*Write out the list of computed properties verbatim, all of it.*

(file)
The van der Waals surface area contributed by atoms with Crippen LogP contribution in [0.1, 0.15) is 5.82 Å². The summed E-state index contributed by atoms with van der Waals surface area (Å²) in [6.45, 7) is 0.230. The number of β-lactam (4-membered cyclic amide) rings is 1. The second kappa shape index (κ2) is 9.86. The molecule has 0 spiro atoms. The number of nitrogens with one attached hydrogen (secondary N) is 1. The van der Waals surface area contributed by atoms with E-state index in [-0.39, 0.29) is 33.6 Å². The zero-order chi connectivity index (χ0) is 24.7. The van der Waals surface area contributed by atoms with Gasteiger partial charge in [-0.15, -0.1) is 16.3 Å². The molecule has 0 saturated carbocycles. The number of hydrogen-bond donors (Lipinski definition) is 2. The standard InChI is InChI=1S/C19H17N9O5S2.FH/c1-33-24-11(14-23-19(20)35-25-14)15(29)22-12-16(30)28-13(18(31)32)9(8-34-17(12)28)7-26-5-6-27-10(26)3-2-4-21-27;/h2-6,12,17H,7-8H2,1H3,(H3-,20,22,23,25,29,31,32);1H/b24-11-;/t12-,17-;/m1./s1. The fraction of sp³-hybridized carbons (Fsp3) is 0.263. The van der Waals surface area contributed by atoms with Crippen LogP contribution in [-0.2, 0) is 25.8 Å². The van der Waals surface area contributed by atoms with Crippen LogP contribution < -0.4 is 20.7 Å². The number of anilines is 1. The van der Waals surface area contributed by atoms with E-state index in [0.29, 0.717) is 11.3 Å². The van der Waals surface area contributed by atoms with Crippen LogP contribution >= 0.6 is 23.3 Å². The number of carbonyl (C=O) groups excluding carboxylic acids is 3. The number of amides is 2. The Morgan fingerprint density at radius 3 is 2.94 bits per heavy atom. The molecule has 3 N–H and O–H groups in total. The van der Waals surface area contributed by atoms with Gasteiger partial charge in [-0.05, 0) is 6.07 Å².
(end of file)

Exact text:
The van der Waals surface area contributed by atoms with Crippen LogP contribution in [0.1, 0.15) is 5.82 Å². The summed E-state index contributed by atoms with van der Waals surface area (Å²) in [6.45, 7) is 0.230. The number of β-lactam (4-membered cyclic amide) rings is 1. The second kappa shape index (κ2) is 9.86. The molecule has 0 spiro atoms. The number of nitrogens with one attached hydrogen (secondary N) is 1. The van der Waals surface area contributed by atoms with E-state index in [-0.39, 0.29) is 33.6 Å². The zero-order chi connectivity index (χ0) is 24.7. The van der Waals surface area contributed by atoms with Gasteiger partial charge in [-0.15, -0.1) is 16.3 Å². The molecule has 0 saturated carbocycles. The number of hydrogen-bond donors (Lipinski definition) is 2. The standard InChI is InChI=1S/C19H17N9O5S2.FH/c1-33-24-11(14-23-19(20)35-25-14)15(29)22-12-16(30)28-13(18(31)32)9(8-34-17(12)28)7-26-5-6-27-10(26)3-2-4-21-27;/h2-6,12,17H,7-8H2,1H3,(H3-,20,22,23,25,29,31,32);1H/b24-11-;/t12-,17-;/m1./s1. The fraction of sp³-hybridized carbons (Fsp3) is 0.263. The van der Waals surface area contributed by atoms with Crippen LogP contribution in [-0.2, 0) is 25.8 Å². The van der Waals surface area contributed by atoms with Crippen LogP contribution < -0.4 is 20.7 Å². The number of anilines is 1. The van der Waals surface area contributed by atoms with E-state index in [0.29, 0.717) is 11.3 Å². The van der Waals surface area contributed by atoms with Crippen LogP contribution >= 0.6 is 23.3 Å². The number of carbonyl (C=O) groups excluding carboxylic acids is 3. The number of amides is 2. The Morgan fingerprint density at radius 3 is 2.94 bits per heavy atom. The molecule has 3 N–H and O–H groups in total. The van der Waals surface area contributed by atoms with Gasteiger partial charge in [-0.05, 0) is 6.07 Å².